“White privilege” dominates everything in Wisconsin—even basketball.
Heavily-white Wisconsin is the unlikely center of anti-white political organizing in the United States, recently hosting the fifteenth annual “White Privilege Conference” in Madison. The conference, subsidized by taxpayer dollars, featured illuminating lectures (by whites) that informed European-Americans they were like “alcoholics” who could never be cured of racism, and if they didn’t want to work for “equity,” to “get the f*** out of education.” [Teacher ‘White Privilege Conference’: Whites Are Never Cured of Racism, by Warner Todd Hudson, Breitbart, April 1, 2014]
Of course, all this breast-beating by whites doesn’t seem to actually have much of an impact on African-American youth in Wisconsin. The state was recently declared the worst in the nation in “child well-being” for black children, with particularly glaring “black-white discrepancies in and around Madison, the relatively progressive and prosperous capital city.” [Study’s Low Marks on Youth Well-Being Stir States, by David Carry, Associated Press, April 1, 2014] (Needless to say, the responsibility of blacks for their own children went unmentioned).
At the same time, the University of Wisconsin’s NCAA Men’s Basketball Team has advanced to the Final Four. Paradoxiically, the Badgers are overwhelmingly white, starting four white players out of five. Main Stream Media treatment of white athletes, especially in basketball, has rcently assumed the historic American nation’s presence in the sport they invented is a freak occurrence.
Part of this is a writing stereotype that demeans the athleticism of whites. A typical article will say the team “thrives on fundamentals.” [Wisconsin thrives on fundamentals, by Drew Davison, Star-Telegram, March 28, 2014]
The MSM’s amazed reaction to the Badgers reflects the conventional wisdom (and bigotry) that whites simply can’t compete on the court. In this area, reporters feel free to make blanket statements about the collective athletic abilities of entire races.
This ten years ago, Boston Globe reporter and ESPN contributor Bob Ryan said the Vanderbilt Commodores were “too white” to win (even though the team started three black players). [Tournament notebook: Ryan says Vandy is “too white,” The Seattle Times, March 19, 2004]
In fairness, though, stereotypes are stereotypes for a reason. And basketball players and coaches largely agree that basketball belongs to blacks. Thus white professional star Larry Bird said: “It is a black man's game, and it will be forever.” [“Bird: NBA a ‘black man’s game,”ESPN, June 10, 2004]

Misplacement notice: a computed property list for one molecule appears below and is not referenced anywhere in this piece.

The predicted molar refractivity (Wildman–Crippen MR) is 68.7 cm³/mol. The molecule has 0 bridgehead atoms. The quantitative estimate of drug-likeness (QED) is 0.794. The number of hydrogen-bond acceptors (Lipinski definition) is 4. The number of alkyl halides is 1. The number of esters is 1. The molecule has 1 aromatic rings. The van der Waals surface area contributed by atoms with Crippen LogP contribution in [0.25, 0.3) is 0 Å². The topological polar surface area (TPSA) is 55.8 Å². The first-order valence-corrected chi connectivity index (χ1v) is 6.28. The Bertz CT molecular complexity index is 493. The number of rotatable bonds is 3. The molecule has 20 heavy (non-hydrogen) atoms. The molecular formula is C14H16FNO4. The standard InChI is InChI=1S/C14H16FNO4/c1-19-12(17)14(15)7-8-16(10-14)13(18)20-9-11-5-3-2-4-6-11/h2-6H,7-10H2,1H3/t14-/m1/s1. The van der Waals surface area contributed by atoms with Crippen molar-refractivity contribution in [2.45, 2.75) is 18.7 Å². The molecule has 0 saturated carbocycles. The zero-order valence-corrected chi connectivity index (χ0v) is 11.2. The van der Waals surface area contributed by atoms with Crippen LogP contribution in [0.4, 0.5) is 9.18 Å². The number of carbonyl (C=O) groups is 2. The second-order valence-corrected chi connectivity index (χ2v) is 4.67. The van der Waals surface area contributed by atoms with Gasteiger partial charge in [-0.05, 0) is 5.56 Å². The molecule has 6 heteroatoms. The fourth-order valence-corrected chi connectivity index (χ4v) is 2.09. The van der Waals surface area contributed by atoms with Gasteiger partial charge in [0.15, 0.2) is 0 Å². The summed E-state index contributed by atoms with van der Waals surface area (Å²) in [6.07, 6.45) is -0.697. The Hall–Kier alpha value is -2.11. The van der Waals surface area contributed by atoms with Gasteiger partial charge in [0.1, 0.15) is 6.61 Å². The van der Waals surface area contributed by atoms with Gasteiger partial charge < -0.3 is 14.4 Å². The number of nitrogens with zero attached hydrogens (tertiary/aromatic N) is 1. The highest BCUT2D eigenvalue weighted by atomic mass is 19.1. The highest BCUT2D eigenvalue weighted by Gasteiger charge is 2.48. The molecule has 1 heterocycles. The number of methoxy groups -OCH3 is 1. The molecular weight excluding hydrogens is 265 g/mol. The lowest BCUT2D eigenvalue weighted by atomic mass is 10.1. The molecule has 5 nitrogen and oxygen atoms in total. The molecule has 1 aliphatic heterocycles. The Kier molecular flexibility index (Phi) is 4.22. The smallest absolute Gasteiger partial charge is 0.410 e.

Even as far back as 1977, Jerry West, the white athlete that the professional NBA logo is based on, said:
When I first came into the league [in 1960], it was just starting to turn into a black league. And let’s face it. This is a black league now.
[Sport: The Black Dominance, Time, May 9, 1977]
For a team of overwhelmingly white players to compete for the NCAA Championship is a rarity:
Recruiting numbers spell it out in black and white: Since the 2000 tournament, 34 of 40 Final Four teams played consistently with no more than one white starter during that particular year. The 2003 Syracuse team, with white starters Gerry McNamara and Craig Forth, was the only one to win a championship.
The last championship team to rely on at least three white starters was Duke in 1991, its first of back-to-back championships thanks to Bobby Hurley, Christian Laettner and Billy McCaffrey, who started most of that season.
Research shows white players lacking on recent Final Four basketball teams, by Jeremy Fowler, Orlando Sentinel, April 3, 2009
While (white) sports commentator Dick Vitale thinks the idea of race’s relevance in sports is “garbage,” players don’t seem to agree. The University of Arizona team, who fell to Wisconsin, were asked in post-game interviews to describe Wisconsin in one or two words. Their responses:
Ben Brust: “Resilient.”
Sam Dekker: “Disciplined.”
Josh Gasser: “Unselfish.”
Traevon Jackson: “Tough.”
Frank Kaminsky: “White guys.”
At that point, Badgers coach Bo Ryan interjected, touching on an occasionally sore subject: “Not one of our guys said ‘athletic.’ Did you notice that?”